A Nightmare on Elm Street Star Heather Langenkamp Reflects on Her Complicated Connection to the "Final Girl" Trope

The rise of the slasher film in the late '70s and '80s saw a number of horror outings that offered [...]

The rise of the slasher film in the late '70s and '80s saw a number of horror outings that offered audiences fairly formulaic storylines. A masked murderer would typically kill teenagers one by one until only one female hero remained, as her focus was to defeat the villain as opposed to engaging in promiscuous sex, drugs, or alcohol. Heather Langenkamp's Nancy Thompson in A Nightmare on Elm Street is considered a defining "Final Girl" to many horror fans, thanks to her abilities at defeating Freddy Krueger after he had killed many of her friends. Despite some of the horror community considering Nancy to be a shining example of the Final Girl, actress Heather Langenkamp has a more conflicted relationship with the stereotype.

"I think about that question all the time, because I feel sorry for guys who want to play strong characters in horror movies," Langenkamp shared with ComicBook.com when discussing how to change the horror landscape away from stereotypical female characters. "If there's a young man out there who wants to be in a movie with a great horror director, are there going to be scripts that have male characters that do the same thing as Nancy? It's sometimes hard for me to imagine, because every time it just seems like we're always defaulting now to having the girl to do all this heavy lifting in the horror movie. But I don't know. I mean, I would certainly like to support all stories."

She continued, "I think you have Get Out, which has your protagonist as a man. And that, to me, was one of the best parts about it, is that he's the 'Final Man' in a long time in a movie, and it was great. It could've been a woman character too, but in the way that script was written, it was really natural to have that character be a man. I can also envision that character, everything being flipped, where every male character was a woman, and every woman was a man. And I think that's the beauty of a really good script is that you could really put anybody in the roles and it would still be an effective story."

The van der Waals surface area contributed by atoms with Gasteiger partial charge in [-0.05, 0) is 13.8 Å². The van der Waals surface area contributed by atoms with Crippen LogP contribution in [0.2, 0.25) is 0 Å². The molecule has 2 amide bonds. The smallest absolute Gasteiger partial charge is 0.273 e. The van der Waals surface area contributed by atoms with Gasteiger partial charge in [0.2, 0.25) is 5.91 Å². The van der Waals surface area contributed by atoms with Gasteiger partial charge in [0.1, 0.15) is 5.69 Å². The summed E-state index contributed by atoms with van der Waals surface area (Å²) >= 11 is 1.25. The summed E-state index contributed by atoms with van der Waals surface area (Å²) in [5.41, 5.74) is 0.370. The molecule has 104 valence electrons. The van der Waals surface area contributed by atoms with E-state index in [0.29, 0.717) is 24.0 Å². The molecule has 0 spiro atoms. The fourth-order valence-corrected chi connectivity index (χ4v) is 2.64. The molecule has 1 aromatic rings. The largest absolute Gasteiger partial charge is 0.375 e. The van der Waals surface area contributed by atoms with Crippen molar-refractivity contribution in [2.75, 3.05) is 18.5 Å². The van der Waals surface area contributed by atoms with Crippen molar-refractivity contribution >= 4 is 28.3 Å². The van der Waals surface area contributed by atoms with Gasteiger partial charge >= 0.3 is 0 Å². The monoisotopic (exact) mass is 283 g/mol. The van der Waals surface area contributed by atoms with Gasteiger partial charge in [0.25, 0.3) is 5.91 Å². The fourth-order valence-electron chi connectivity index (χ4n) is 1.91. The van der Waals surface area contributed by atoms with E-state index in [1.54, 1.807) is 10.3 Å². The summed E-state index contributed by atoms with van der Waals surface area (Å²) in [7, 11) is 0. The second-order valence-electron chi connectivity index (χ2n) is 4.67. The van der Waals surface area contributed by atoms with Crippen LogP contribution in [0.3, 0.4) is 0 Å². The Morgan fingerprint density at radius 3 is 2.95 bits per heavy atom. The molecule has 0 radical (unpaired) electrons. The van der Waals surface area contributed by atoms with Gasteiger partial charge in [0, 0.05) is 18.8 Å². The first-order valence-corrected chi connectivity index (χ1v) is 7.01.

Jordan Peele's Get Out is only one of the recent examples of the ways in which genre filmmakers are offering audiences unexpected and horrifying narratives, with Langenkamp also citing Hereditary as another example of a story which is frightening while offering more complex gender roles.

"Hereditary's a really good example," Langenkamp shared. "There's just such a great story. You could've had really great actors fill all those roles. I mean, really great actors did fill all those roles. And it could have been another whole set of actors, and it could have had a male in some of those female parts and vice versa. What I think is so great is that the parts are not so specific and there's a lot less, 'Oh, girls act this way, and boys act this way, so therefore ... '"

She added, "Everyone is really realizing that the range of human activity goes on both sides. And so, that way, both genders in our world are really capable of playing Final Girls, or Final People, Final Teenagers, Final Humans, Final Dogs. It's like you could have a whole range of different folks play these characters. And I think [A Nightmare on Elm Street director] Wes [Craven], in putting a woman in that role, he really felt like he was shaking things up, and at the time, to make this point about the strength of women."

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